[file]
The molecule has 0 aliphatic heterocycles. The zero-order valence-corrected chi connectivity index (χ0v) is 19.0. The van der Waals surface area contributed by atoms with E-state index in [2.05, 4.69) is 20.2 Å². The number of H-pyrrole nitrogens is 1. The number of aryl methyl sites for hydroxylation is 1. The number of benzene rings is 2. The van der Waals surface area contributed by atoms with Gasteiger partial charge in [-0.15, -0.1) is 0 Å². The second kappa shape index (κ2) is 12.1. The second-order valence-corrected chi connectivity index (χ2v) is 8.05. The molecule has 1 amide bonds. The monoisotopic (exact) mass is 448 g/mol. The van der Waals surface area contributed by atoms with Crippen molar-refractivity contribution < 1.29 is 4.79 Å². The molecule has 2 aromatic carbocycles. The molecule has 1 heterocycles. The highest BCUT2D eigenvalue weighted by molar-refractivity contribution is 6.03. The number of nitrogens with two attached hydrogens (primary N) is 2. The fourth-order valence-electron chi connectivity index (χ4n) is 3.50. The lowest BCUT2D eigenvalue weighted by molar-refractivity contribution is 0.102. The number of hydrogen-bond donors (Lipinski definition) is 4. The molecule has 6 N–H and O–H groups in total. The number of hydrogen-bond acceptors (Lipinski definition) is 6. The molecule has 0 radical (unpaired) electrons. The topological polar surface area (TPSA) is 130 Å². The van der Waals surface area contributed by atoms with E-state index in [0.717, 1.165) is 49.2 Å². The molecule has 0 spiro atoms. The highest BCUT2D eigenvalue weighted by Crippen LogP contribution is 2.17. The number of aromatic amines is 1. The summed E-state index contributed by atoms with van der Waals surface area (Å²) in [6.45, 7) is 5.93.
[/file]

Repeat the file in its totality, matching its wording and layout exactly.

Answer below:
The molecule has 0 aliphatic heterocycles. The zero-order valence-corrected chi connectivity index (χ0v) is 19.0. The van der Waals surface area contributed by atoms with E-state index in [2.05, 4.69) is 20.2 Å². The number of H-pyrrole nitrogens is 1. The number of aryl methyl sites for hydroxylation is 1. The number of benzene rings is 2. The van der Waals surface area contributed by atoms with Gasteiger partial charge in [-0.15, -0.1) is 0 Å². The second kappa shape index (κ2) is 12.1. The second-order valence-corrected chi connectivity index (χ2v) is 8.05. The molecule has 1 amide bonds. The monoisotopic (exact) mass is 448 g/mol. The van der Waals surface area contributed by atoms with Crippen molar-refractivity contribution < 1.29 is 4.79 Å². The molecule has 2 aromatic carbocycles. The molecule has 1 heterocycles. The highest BCUT2D eigenvalue weighted by molar-refractivity contribution is 6.03. The number of nitrogens with two attached hydrogens (primary N) is 2. The fourth-order valence-electron chi connectivity index (χ4n) is 3.50. The lowest BCUT2D eigenvalue weighted by molar-refractivity contribution is 0.102. The number of hydrogen-bond donors (Lipinski definition) is 4. The molecule has 6 N–H and O–H groups in total. The number of hydrogen-bond acceptors (Lipinski definition) is 6. The molecule has 0 radical (unpaired) electrons. The topological polar surface area (TPSA) is 130 Å². The van der Waals surface area contributed by atoms with E-state index in [0.717, 1.165) is 49.2 Å². The molecule has 0 spiro atoms. The highest BCUT2D eigenvalue weighted by Crippen LogP contribution is 2.17. The number of aromatic amines is 1. The summed E-state index contributed by atoms with van der Waals surface area (Å²) in [6.45, 7) is 5.93.